Giving infrastructure the bio-cement advantage!

Giving infrastructure the bio-cement advantage!

The basic function of cement is to ‘cement’ or to ‘bind’ the relevant components/parts. For example, it could be used to bind bricks together to make a strong wall when mixed with sand in, say, a 1:4 ratio of cement and sand and made fluid enough with water (mortar) to evenly lay the bricks....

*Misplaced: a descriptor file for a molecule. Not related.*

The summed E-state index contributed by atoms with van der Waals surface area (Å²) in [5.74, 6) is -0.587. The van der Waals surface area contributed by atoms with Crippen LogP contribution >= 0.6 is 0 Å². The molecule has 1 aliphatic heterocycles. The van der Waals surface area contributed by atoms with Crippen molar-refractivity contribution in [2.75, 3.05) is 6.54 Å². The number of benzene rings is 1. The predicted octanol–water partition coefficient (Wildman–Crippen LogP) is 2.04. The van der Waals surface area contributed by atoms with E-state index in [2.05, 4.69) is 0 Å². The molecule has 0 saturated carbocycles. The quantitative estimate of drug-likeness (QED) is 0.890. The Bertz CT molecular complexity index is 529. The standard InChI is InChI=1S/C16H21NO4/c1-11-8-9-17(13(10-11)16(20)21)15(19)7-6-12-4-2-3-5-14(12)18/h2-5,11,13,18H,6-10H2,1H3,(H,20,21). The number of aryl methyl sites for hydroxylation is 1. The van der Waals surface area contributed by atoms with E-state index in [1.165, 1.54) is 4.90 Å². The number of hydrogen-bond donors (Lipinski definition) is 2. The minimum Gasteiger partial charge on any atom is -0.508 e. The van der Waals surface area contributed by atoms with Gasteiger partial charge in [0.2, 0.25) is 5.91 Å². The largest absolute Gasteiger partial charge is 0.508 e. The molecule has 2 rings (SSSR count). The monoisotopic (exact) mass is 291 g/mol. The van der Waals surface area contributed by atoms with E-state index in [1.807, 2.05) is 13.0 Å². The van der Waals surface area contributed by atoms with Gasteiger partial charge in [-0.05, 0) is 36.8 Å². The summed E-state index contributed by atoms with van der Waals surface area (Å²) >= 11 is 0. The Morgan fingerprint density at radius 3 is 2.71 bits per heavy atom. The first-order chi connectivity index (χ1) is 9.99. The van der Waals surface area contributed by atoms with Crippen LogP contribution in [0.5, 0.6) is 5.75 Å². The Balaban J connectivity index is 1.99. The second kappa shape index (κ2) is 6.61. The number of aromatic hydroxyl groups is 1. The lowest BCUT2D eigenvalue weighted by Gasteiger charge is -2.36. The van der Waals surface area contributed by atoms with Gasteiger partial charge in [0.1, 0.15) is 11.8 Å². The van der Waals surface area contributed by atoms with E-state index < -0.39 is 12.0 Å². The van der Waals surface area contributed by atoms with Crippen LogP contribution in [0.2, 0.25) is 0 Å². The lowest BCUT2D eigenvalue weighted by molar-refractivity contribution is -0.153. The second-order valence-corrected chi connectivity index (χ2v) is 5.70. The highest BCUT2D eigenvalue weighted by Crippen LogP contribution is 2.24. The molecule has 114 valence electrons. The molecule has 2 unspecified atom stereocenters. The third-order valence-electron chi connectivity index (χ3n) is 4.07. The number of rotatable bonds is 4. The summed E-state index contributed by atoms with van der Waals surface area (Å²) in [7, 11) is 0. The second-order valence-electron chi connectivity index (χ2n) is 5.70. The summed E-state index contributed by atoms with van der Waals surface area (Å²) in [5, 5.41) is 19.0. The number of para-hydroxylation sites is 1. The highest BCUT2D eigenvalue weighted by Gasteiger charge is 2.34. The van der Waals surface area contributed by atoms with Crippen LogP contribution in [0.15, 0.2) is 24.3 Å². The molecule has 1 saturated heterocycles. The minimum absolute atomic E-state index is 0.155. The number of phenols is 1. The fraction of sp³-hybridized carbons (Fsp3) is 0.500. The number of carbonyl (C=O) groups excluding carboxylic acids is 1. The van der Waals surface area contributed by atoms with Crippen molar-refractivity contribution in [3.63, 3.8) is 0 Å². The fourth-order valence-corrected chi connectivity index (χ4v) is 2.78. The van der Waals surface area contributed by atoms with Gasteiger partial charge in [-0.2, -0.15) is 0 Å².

The basic function of cement is to ‘cement’ or to ‘bind’ the relevant components/parts. For example, it could be used to bind bricks together to make a strong wall when mixed with sand in, say, a 1:4 ratio of cement and sand and made fluid enough with water (mortar) to evenly lay the bricks. With differences in the process, it could be used to create structures such as reinforced concrete columns, slabs, and others. Owing to the reactions that take place at the microscopic level during the setting and curing process, cement molecules adhere strongly to other surrounding components (bricks, stones, sand, etc) and form a strong, consolidated, stone-like mass by binding the various components together. Different materials have been used as cement for at least 2,000 years or more. The downsides of cement Given the immense demand for various construction purposes, the worldwide cement industry is huge. It is estimated that the annual cement production across the world is 4 billion tonne. Unfortunately, the process of cement production releases a large amount of a greenhouse gas, carbon dioxide (CO2), into the atmosphere – about 2.8 billion tonne a year. That is more than the CO2 emitted by all airplanes and ships, combined. We all know that CO2 in the atmosphere is bad for the planet and serious global efforts have been made to reduce CO2 emissions. About 140 countries have pledged to reduce CO2 emissions toward achieving net-zero emission targets at the COP 26 UN Climate Change Conference held in November 2021 in Glasgow, Scotland. In addition, some parts of the cement production process need to operate at temperatures higher than, say, 900oC. Thus, the cement production process consumes tremendous power. Imagine how advantageous it would be if cement could be made with negligible CO2 emission and low power expenditure! This is indeed possible – with bio-cement. What is bio-cement? Bio-cement is a material made at normal tropical day temperatures with negligible CO2 emission using a microorganism, a type of bacteria. Bacteria are used to produce many useful materials from everyday yogurt to lifesaving medicines. They can also be used to produce cement. In addition to the significant advantages of environment-friendliness and energy-efficiency, bio-cement production is faster and has the potential to be much cheaper through the use of industrial waste materials such as lactose mother liquor or corn steep liquor as food for bacteria. Its properties such as shear strength and durability are comparable to conventional cement, whereas its water absorption capacity and permeability are lower than conventional cement, which are desirable characteristics. Bio-cement basics and our work As mentioned earlier, many chemicals can serve to bind/cement things together at the microscopic level. The relevant cementing molecules of the most common, Portland cement, are silicates of calcium, whereas calcium oxide was the relevant cementing molecule in old cements. When the silicates in Portland cement react with water, the hydration reaction leads to addition of hydrogen to these cementing molecules, which binds the components and hardens the whole material (setting) into a solid, strong mass. One of the important raw materials for producing Portland cement is naturally occurring limestone, which is mined. An important constituent of limestone is calcium carbonate (CaCO3), which is a good cementing material by itself. It so happens that some bacteria, under certain conditions, can produce CaCO3 outside the cell. The CaCO3 crystals formed can act as a cement to bind the surrounding sand/gravel/other parts into a solid structure with good mechanical properties. Let us simplistically look at some molecular details of this process in one of the common bio-cement relevant bacteria, Sporosarcina pasteurii (Figure 1). Urea (NH2-CO-NH2) enters the bacterial cell and gets broken down to ammonium and carbonate. Ammonium, in a suitable form, can get out of the cell to create alkaline conditions that are preferred for this process. Carbonate also gets out of the cell in a suitable form and combines with calcium to form CaCO3. The work in our lab done by a team consisting of Subasree Sridhar, Dr Nirav Bhatt and myself has focused on better understanding the quantitative details such as rates of the various related cellular sub-processes through formulation and analysis of a mathematical model. Any dynamic process can be manipulated toward desirable engineering goals only by understanding the rates of the various sub-processes at the micro-level. Understanding things at this level significantly widens the scope of manipulating the relevant parameters with confidence to yield desirable results.Details on bio-cement production and application As of now, world-wide, bio-cement bricks, and self-healing cementing mixtures are the most common products from bio-cement, which are commercially available. To make bio-cement bricks, appropriate sand and the bacteria are mixed together and poured into brick moulds. Then, the moulds are set aside under conditions suitable for CaCO3 production by bacteria. The CaCO3 thus formed binds the soil particles into a solid brick that can be used for construction. To make self-healing cement mixtures, a suitable cementing material is mixed with ‘inactive’ bacterial spores, packaged and sold. Much later, when cracks develop in the cemented parts of a construction, water and oxygen seep through the cracks and reach the spores. When appropriate conditions are reached with water and oxygen in their environments, the inactive bacterial spores spring to life and form CaCO3 around them in the cracks to seal them as they form. The spores can remain in an inactive form for many decades together. To seal cracks in existing construction with cements that do not have the bacterial spores, an appropriate self-healing cement mixture with the bacteria is sprayed into the cracks. The bacteria in this mixture form CaCO3, which seal the existing cracks and significantly extend the life of the construction. Current sparse use A preliminary web search for worldwide companies that produce bio-cement shows at least three companies. A company called BioMASON in North Carolina, USA, has been working in this area from 2012. In February 2022, it received Series C funding of $ 65 million to scale up. It makes precast bio-cement bricks, Biolith®. Two other companies – Costain, Maidenhead BRK, UK, and Green Basilisk, Delft, Netherlands – seem to be involved in self-healing bio-cement products. Self-healing bio-cement related products are available in India. A preliminary web search led to a commercially available product by Prions Bio Tech, Belgaum, Karnataka, called Aquatic White Bactaheal-PR Self Healing Concrete Bacteria ( In the future Once people start accepting bio-cement, it can be expected that its production and use will rapidly grow. There could be futuristic scenarios in which cement is no longer made in factories located at a distance from the construction site. Instead, bio-cement could be generated, on a need basis, at the place of use by merely mixing the right ingredients (brick, sand, gravel, etc) with the relevant bacteria, setting it aside, and waiting for some hours or a few days. This is similar to the current process for reinforced concrete structures. However, the ingredients mixed need not have Portland cement at all because CaCO3 is the cementing molecule! About the author: G K Suraishkumar is Professor in the Department of Biotechnology, IIT - Madras.